Founded by designer Charlotte Hicks, ESSE is a minimalist mecca. Each collection, or ‘edition’, is a capsule wardrobe of beautifully cut, classic pieces that still feel fresh, thanks to their subtle nods to trends. So you’ll find a black maxi dress with a subtle split at the waist, or a chic ivory trench with a tailored vent running vertically down the back, meaning you can easily cinch or expand the silhouette. “These are investment pieces,” says our stylist Lucy Wood, designed to slip elegantly into your closet.
Like ESSE, Beare Park’s pieces are made in Sydney and have a classic, androgynous feel. “They’re elevated, minimal pieces in beautiful fabrications,” says Lucy Wood. The label – founded by Gabriella Perreira and Angela Krantz – launched at Afterpay Australian Fashion Week last June and was an immediate fashion editor favourite. Think relaxed tailoring and oversized shirts with side ties and elongated cuffs. “The fluid silk maxi dresses feel exactly right for our Australian lifestyle,” adds Lucy.
At the absolute opposite end of the style spectrum to ESSE, we have Alémais. This is all-year-round resort dressing for those days when you’re feeling a little bit Mediterranean but haven’t joined everyone else on Instagram in Greece. “You can count on Alémais for playful, summery prints in colours that pop,” says Lucy. “The pieces always have gorgeous detailing, such as bespoke buttons and rope belts, along with fantastic silhouettes.”
Designer Lesleigh Jermanus has a degree in Fine Arts and it shows – she mixes prints beautifully and collaborates with artists and artisans in embroidery and other traditional crafts. “The world does not need another brand,” she told one interviewer. “But I thought if we can do it a little bit better, a little more consciously, if we can look at production and our supply chain and the whole circular system with more thought and consideration, then, then it’s relevant.”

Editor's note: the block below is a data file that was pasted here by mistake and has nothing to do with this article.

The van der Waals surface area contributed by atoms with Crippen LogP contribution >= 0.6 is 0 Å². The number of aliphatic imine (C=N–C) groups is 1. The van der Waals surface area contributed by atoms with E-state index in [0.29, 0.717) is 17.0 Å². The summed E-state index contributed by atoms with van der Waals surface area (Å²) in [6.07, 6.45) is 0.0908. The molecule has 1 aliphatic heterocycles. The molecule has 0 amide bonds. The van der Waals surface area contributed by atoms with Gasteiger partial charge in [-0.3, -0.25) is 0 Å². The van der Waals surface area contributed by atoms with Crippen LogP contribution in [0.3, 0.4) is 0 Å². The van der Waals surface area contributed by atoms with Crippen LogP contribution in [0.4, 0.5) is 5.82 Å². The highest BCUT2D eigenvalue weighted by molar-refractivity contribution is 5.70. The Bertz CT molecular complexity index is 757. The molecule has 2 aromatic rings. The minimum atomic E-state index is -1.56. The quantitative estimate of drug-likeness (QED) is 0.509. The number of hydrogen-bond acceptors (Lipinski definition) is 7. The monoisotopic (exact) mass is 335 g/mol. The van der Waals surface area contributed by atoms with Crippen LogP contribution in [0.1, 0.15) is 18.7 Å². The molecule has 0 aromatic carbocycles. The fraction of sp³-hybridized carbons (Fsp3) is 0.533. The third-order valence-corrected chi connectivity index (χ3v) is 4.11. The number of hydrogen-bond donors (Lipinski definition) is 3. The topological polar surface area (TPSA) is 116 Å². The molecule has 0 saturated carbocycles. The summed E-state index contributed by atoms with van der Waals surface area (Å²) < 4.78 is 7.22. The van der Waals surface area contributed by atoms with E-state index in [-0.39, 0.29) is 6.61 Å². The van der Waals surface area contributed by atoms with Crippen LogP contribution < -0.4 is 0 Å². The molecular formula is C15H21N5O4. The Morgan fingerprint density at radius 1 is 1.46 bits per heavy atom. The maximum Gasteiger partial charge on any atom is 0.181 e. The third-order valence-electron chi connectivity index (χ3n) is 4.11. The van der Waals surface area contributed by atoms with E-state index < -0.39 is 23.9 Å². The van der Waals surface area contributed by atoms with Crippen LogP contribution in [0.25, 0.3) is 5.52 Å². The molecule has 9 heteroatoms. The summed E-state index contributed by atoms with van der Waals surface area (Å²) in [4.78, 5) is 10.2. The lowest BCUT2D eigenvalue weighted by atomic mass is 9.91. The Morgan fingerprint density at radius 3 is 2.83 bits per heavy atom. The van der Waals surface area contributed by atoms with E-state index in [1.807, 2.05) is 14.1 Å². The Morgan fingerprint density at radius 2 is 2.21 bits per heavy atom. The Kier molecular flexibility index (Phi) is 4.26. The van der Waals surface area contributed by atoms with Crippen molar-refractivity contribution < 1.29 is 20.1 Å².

Founder Noura Sakkijha is a third-generation jeweller, but she regards jewellery quite differently. “There was so much I loved about it: from the intricate techniques and precious materials to an appreciation for each piece being as unique as the wearer,” she says. “However, there was one thing I didn’t love: the traditional positioning that fine jewellery should be saved for gifting for an occasion.”
Or, as she writes on her website, this is “fine jewellery for my damn self.”
Mejuri pieces feel like modern heirlooms but at a range of price points: from everyday rings in gold vermeil, for example, to eternity bands in diamond and yellow gold. There are delicate chains, chunky earrings and single studs and rings that glide down ear.
“Once you put on these pieces, you won’t want to take them off,” says Lucy.
Everything about this Melbourne label is thoughtful and considered, reflecting designer Jamie Nelson’s belief in creating luxurious products with low environmental impact. That means using recycled leather and deadstock wherever possible, and keeping supply chains transparent – flat sandals are made in Melbourne while more complex heels are produced in China, in a factory that’s audited twice a year.
“This is a really sustainably-focused label, which doesn’t focus so much on seasonality,” says Lucy. “Instead, Jamie has core products that always have an interesting touch.”
Nelson Made’s strappy sandals and mules are beautifully crafted, says Lucy, and the heels hit that Goldilocks sweet spot of being neither too high nor too low. “There’s a great range of colours at an affordable price for the quality,” she adds.
Main image courtesy of Nelson Made, shot by Tasha Tylee